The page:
In the wake of the earlier turmoil, the Bank of England launched emergency buying of UK government bonds
"Export must be a major focus of the government's growth strategy," says Enterprise Nation's founder Emma Jones AFP News

A new report has found that if UK exports had rebounded as strongly as Germany's following the pandemic, it would be exporting $111 billion more than is currently the case.

And the Access All Areas: Markets report from small business support platform Enterprise Nation and The Entrepreneurs Network found that even if the UK had simply kept pace with other G7 countries, it would be exporting $65 billion more.

The study urges the government to unleash an SME entrepreneurial export boom and tackle the issues that prevent SMEs from exporting such as cost, complexity and lack of skills, through a series of recommendations including trialling Export Vouchers, broadening Government-backed business curriculum, simplifying information and doing more to raise awareness of the funds available from the UK Export Finance (UKEF).

It also heralds the launch of an intensive private sector-backed initiative to support more SMEs to export and grow. Over the next 12 months, the Enterprise Nation Go Global scheme aims to offer targeted guidance to 100,000 SMEs, supported by leading international banking firm Santander.

The programme aims to unlock the global ambition of SMEs and smaller businesses with high-quality resources, e-learning modules, trade events, mentoring and advice tailored to support growing businesses.

Eamonn Ives, head of research at The Entrepreneurs Network and report author, said: "International trade represents a world of opportunities for Britain's SME community, with evidence showing how effective it can be in boosting their productivity. But, as we heard time and again from Britain's entrepreneurs throughout this research, importers and exporters face a thicket of challenges - from complex regulations to costly tariffs.

"Even when the Government lends a helping hand, support can be confusing and piecemeal. The recent fusion of business and trade into one single department is a promising step forward - and Kemi Badenoch must be unstinting in championing Britain's entrepreneurs whose ambitions go beyond our own borders."

According to Emma Jones, CBE, founder of Enterprise Nation, "Export must be a major focus of the government's growth strategy". She believes, unlike other G7 economies, the UK has fallen behind in its export ambitions.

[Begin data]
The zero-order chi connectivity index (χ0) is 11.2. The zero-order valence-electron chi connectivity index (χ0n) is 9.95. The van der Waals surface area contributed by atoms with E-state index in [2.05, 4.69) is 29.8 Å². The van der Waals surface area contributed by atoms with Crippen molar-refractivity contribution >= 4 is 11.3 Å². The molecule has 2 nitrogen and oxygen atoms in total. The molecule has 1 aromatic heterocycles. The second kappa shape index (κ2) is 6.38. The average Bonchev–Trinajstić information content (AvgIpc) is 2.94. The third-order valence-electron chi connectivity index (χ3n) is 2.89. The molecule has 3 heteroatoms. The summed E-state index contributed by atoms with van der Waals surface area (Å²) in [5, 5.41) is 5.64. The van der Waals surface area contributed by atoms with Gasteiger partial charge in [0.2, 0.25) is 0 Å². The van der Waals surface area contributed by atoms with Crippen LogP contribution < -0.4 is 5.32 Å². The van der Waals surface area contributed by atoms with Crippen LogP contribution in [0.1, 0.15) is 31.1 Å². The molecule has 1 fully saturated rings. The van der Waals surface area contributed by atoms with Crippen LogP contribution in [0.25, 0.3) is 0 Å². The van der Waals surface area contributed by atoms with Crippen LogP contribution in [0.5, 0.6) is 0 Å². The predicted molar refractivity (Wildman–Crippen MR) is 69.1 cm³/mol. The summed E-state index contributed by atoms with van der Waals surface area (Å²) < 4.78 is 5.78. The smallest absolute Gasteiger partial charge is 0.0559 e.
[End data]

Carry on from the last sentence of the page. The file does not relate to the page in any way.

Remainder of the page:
The founder of Enterprise Nation stated: "We must reignite the UK's appetite to export and ensure that Britain's SMEs have the best conditions possible to flourish on the international stage.

"We know that exporting, whether it be a product or a digital service, is a key driver of productivity and growth. For example, firms that export introduce more innovation and develop more products. We must ensure SMEs have all the information, support and skills they need to join the dots and see exporting for what it is - a clear route to growth.

"This report sets out how the Government can support a new age of exporting."

Furthermore, regarding this issue, John Carroll, Head of International & Transactional Banking, Santander UK said: "In our most recent Trade Barometer (released last week), 59 per cent of internationally trading companies reported improved performance over the past year compared to just 46 per cent of those which do business solely in the UK. It's clear international trade is a significant growth driver and the fastest route to recovery for businesses that have been up against challenge after challenge in recent years.

"I'm delighted to be working with Enterprise Nation on the Go Global initiative. We have already supported over a thousand businesses into a new market overseas since 2019 and I firmly believe that our unique international network, together with the knowledge and expertise of our teams, can make a real difference to many more, as well as the wider UK economy."

The report found the economic benefits of exporting extend beyond productivity. Survey evidence of SMEs across 33 European countries found that SMEs which export are more than three times as likely to introduce new products or services than those which do not.

Import and export are key drivers of productivity and growth. Figures from the Office for National Statistics (ONS) show UK businesses which declare international trade in goods can be around a fifth more productive on average than similar firms which are non-traders, even when you factor in firm size, industry and ownership status.

Milton Keynes-based Keisha Shah exports resources from her children's educational brand Teddo Play all over the world, but she described starting out as a "learning curve".

Shah explained: "I had to dedicate time to learn about the different regulations, customs requirements and so on." Another initial challenge was the cost of delivery, especially to individual customers, rather than B2B sales.

"It was a massive strain on the business as I tried to absorb the delivery costs making it attractive for international customers," she added.

But despite that, Keisha lists a number of positive effects – from an expanded customer base (and a more diverse one at that, with reduced reliance on a single market), to improved competitiveness as she can exploit greater economies of scale.

By Liz Slee

Liz Slee is the head of media for small business support platform Enterprise Nation. A former journalist with a background in policy and public affairs, Liz focuses on keeping small businesses and start-ups front and centre of the broader media and policy agenda. That means telling the very real and brilliant stories about the UK's small business community and the work Enterprise Nation and its partners do to support them. She occasionally contributes to International Business Times UK.